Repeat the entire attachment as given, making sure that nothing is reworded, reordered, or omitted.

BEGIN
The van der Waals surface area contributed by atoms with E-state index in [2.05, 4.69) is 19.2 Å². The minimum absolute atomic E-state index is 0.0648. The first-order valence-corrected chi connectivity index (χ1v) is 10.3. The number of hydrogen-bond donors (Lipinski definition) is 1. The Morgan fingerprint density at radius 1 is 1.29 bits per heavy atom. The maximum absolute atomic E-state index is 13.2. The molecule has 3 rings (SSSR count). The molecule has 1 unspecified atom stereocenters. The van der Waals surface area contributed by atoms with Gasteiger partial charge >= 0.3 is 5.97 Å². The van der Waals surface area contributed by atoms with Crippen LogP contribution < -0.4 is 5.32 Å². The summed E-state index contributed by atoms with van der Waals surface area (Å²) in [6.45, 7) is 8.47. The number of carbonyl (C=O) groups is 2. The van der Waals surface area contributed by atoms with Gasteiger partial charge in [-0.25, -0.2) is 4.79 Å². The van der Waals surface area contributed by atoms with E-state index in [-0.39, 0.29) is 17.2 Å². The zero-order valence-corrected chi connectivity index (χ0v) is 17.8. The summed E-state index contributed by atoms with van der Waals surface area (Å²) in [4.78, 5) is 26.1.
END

The van der Waals surface area contributed by atoms with E-state index in [2.05, 4.69) is 19.2 Å². The minimum absolute atomic E-state index is 0.0648. The first-order valence-corrected chi connectivity index (χ1v) is 10.3. The number of hydrogen-bond donors (Lipinski definition) is 1. The Morgan fingerprint density at radius 1 is 1.29 bits per heavy atom. The maximum absolute atomic E-state index is 13.2. The molecule has 3 rings (SSSR count). The molecule has 1 unspecified atom stereocenters. The van der Waals surface area contributed by atoms with Gasteiger partial charge >= 0.3 is 5.97 Å². The van der Waals surface area contributed by atoms with Crippen LogP contribution < -0.4 is 5.32 Å². The summed E-state index contributed by atoms with van der Waals surface area (Å²) in [6.45, 7) is 8.47. The number of carbonyl (C=O) groups is 2. The van der Waals surface area contributed by atoms with Gasteiger partial charge in [-0.25, -0.2) is 4.79 Å². The van der Waals surface area contributed by atoms with E-state index in [-0.39, 0.29) is 17.2 Å². The zero-order valence-corrected chi connectivity index (χ0v) is 17.8. The summed E-state index contributed by atoms with van der Waals surface area (Å²) in [4.78, 5) is 26.1.